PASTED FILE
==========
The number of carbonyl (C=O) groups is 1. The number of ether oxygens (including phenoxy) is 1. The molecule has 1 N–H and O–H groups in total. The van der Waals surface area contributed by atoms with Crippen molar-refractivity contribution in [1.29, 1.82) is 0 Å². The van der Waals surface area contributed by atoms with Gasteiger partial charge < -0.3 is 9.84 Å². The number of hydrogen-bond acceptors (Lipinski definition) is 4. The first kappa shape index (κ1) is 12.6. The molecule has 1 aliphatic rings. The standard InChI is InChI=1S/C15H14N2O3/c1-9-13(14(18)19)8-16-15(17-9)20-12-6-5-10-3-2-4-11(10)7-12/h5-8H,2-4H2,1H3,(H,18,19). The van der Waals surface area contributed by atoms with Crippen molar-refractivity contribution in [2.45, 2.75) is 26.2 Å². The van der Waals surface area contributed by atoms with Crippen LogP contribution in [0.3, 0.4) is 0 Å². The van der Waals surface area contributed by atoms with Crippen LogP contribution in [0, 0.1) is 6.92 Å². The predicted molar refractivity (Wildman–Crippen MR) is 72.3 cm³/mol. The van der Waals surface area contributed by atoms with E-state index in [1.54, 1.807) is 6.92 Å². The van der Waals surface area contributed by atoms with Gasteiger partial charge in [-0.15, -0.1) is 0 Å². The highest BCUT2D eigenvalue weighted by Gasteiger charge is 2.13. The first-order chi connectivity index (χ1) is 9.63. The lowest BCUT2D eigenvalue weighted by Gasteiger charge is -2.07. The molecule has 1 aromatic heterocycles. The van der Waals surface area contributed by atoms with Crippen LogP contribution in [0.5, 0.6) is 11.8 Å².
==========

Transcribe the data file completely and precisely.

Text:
The number of carbonyl (C=O) groups is 1. The number of ether oxygens (including phenoxy) is 1. The molecule has 1 N–H and O–H groups in total. The van der Waals surface area contributed by atoms with Crippen molar-refractivity contribution in [1.29, 1.82) is 0 Å². The van der Waals surface area contributed by atoms with Gasteiger partial charge < -0.3 is 9.84 Å². The number of hydrogen-bond acceptors (Lipinski definition) is 4. The first kappa shape index (κ1) is 12.6. The molecule has 1 aliphatic rings. The standard InChI is InChI=1S/C15H14N2O3/c1-9-13(14(18)19)8-16-15(17-9)20-12-6-5-10-3-2-4-11(10)7-12/h5-8H,2-4H2,1H3,(H,18,19). The van der Waals surface area contributed by atoms with Crippen molar-refractivity contribution in [2.45, 2.75) is 26.2 Å². The van der Waals surface area contributed by atoms with Crippen LogP contribution in [0.3, 0.4) is 0 Å². The van der Waals surface area contributed by atoms with Crippen LogP contribution in [0, 0.1) is 6.92 Å². The predicted molar refractivity (Wildman–Crippen MR) is 72.3 cm³/mol. The van der Waals surface area contributed by atoms with E-state index in [1.54, 1.807) is 6.92 Å². The van der Waals surface area contributed by atoms with Gasteiger partial charge in [-0.15, -0.1) is 0 Å². The highest BCUT2D eigenvalue weighted by Gasteiger charge is 2.13. The first-order chi connectivity index (χ1) is 9.63. The lowest BCUT2D eigenvalue weighted by Gasteiger charge is -2.07. The molecule has 1 aromatic heterocycles. The van der Waals surface area contributed by atoms with Crippen LogP contribution in [0.5, 0.6) is 11.8 Å².